CrowdStart Capital
In early 2017, faced with huge opportunities arisen from the cryptocurrency boom, I decided to bring the PoC to the next level and launched CrowdStart Capital, a blockchain technology accelerator. CrowdStart Capital will invest in blockchain-related startups that are selected on the basis of their matching with and adaptability to the needs of corporations Datarella has been working with. CrowdStart Capital’s investment hypothesis is based on its ability to close the gap between blockchain startups and potential corporate targets with a short timeframe of about 12 months.

A Guided Tour To Exit
This guided tour to exit is what we see as the potentially most successful approach of startup incubation. If you are working in the venture capital industry or in a family office, don’t hesitate to get in contact with me – I’d be more than happy discussing the CrowdStart Capital approach with you.

The Top 10 Cryptocurrency Trading Platforms and Exchanges

Since the inception of blockchain technology, digital tokens have been issued alongside the respective blockchains. Many of them have evolved into veritable cryptocurrencies that are traded on specific exchanges.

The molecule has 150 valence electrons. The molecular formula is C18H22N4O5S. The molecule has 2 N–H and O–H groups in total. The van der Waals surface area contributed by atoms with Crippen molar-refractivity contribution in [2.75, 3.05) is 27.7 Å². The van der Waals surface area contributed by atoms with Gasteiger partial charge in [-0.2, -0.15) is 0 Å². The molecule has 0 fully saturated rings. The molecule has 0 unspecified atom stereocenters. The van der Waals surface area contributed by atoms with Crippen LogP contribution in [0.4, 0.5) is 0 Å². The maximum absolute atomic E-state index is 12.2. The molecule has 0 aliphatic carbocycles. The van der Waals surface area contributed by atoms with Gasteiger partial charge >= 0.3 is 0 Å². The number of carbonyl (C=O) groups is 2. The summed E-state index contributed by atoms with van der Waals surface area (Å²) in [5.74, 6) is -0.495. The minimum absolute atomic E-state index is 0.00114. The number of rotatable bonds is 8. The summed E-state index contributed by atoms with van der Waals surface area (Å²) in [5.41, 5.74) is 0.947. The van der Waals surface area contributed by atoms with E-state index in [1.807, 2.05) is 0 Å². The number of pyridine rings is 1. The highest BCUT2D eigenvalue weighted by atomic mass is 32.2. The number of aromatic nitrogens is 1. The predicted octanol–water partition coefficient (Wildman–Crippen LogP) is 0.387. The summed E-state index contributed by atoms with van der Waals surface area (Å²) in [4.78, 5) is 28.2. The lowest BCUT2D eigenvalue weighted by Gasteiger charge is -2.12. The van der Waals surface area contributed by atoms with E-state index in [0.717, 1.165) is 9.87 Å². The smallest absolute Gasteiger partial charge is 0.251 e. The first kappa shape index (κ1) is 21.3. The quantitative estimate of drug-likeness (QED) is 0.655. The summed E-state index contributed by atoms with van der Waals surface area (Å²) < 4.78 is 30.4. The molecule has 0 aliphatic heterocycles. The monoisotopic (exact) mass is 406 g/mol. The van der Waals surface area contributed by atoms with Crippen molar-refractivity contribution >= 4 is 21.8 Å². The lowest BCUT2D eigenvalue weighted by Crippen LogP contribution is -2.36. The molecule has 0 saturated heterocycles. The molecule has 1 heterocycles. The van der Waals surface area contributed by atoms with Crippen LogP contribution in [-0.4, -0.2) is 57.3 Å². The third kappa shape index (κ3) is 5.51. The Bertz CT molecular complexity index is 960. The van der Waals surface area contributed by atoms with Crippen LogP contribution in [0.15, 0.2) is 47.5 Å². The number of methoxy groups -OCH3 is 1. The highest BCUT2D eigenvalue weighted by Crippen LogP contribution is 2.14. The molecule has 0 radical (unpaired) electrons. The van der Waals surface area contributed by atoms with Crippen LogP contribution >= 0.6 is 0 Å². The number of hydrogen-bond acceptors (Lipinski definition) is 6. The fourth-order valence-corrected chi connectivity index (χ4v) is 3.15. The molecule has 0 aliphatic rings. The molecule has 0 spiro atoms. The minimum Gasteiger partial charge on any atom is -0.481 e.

A brief look at the cryptocurrency market reveals a huge money influx especially in the last 6 months. Only six months ago, the total market value was about $15B. Today, about 830 different tokens represent a total market capitalization of just under $90B with the Top 10 currencies representing around 90%, or more than $80B, as of this writing.

The list below shows the Top 10 Crypto Exchanges as of this writing and their key characteristics. The daily trading volume of each platform can be found here.

Top 10 Crypto Trading Platforms

World’s Largest Initial Coin Offerings ICOs

In June 2017, blockchain project teams have raised more money through Initial Coin Offerings than through traditional venture capital firms. Has one of the key aspects of applied blockchains – the elimination of the middle-man – unexpectedly come upon the venture capital industry?

It might be too early to confirm this assumption but some VCs have supposedly decided not to wait any longer but to start using ICOs as an instrument to leverage their traditional businesses.

Since we have been asked the question: “What are the largest ICOs?” again and again, we assembled a list of the latest most successful token sales. Due to the nature of the cryptocurrency token landscape this list has to be continuously updated. If you stumble upon even larger ICOs or you have other suggestions to optimize this ICO list, please contact us.